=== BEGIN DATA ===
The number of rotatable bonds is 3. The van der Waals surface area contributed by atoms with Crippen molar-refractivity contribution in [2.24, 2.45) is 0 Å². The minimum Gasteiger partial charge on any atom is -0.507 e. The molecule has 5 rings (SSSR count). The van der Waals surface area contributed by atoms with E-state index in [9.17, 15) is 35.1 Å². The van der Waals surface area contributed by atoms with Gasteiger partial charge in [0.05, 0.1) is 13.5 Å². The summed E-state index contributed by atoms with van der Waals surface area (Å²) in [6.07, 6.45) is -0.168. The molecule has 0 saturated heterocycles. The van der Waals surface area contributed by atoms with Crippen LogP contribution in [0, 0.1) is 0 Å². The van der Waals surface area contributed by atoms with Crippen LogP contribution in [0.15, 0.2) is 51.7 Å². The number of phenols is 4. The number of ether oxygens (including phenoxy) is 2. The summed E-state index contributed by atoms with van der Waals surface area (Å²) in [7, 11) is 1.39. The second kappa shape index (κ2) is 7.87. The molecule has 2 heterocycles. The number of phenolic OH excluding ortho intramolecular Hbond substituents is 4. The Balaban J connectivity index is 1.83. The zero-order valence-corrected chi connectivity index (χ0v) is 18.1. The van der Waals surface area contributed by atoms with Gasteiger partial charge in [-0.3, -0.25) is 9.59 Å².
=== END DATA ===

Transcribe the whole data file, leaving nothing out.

The number of rotatable bonds is 3. The van der Waals surface area contributed by atoms with Crippen molar-refractivity contribution in [2.24, 2.45) is 0 Å². The minimum Gasteiger partial charge on any atom is -0.507 e. The molecule has 5 rings (SSSR count). The van der Waals surface area contributed by atoms with E-state index in [9.17, 15) is 35.1 Å². The van der Waals surface area contributed by atoms with Gasteiger partial charge in [0.05, 0.1) is 13.5 Å². The summed E-state index contributed by atoms with van der Waals surface area (Å²) in [6.07, 6.45) is -0.168. The molecule has 0 saturated heterocycles. The van der Waals surface area contributed by atoms with Crippen LogP contribution in [0, 0.1) is 0 Å². The van der Waals surface area contributed by atoms with Crippen LogP contribution in [0.15, 0.2) is 51.7 Å². The number of phenols is 4. The number of ether oxygens (including phenoxy) is 2. The summed E-state index contributed by atoms with van der Waals surface area (Å²) in [7, 11) is 1.39. The second kappa shape index (κ2) is 7.87. The molecule has 2 heterocycles. The number of phenolic OH excluding ortho intramolecular Hbond substituents is 4. The Balaban J connectivity index is 1.83. The zero-order valence-corrected chi connectivity index (χ0v) is 18.1. The van der Waals surface area contributed by atoms with Gasteiger partial charge in [-0.3, -0.25) is 9.59 Å².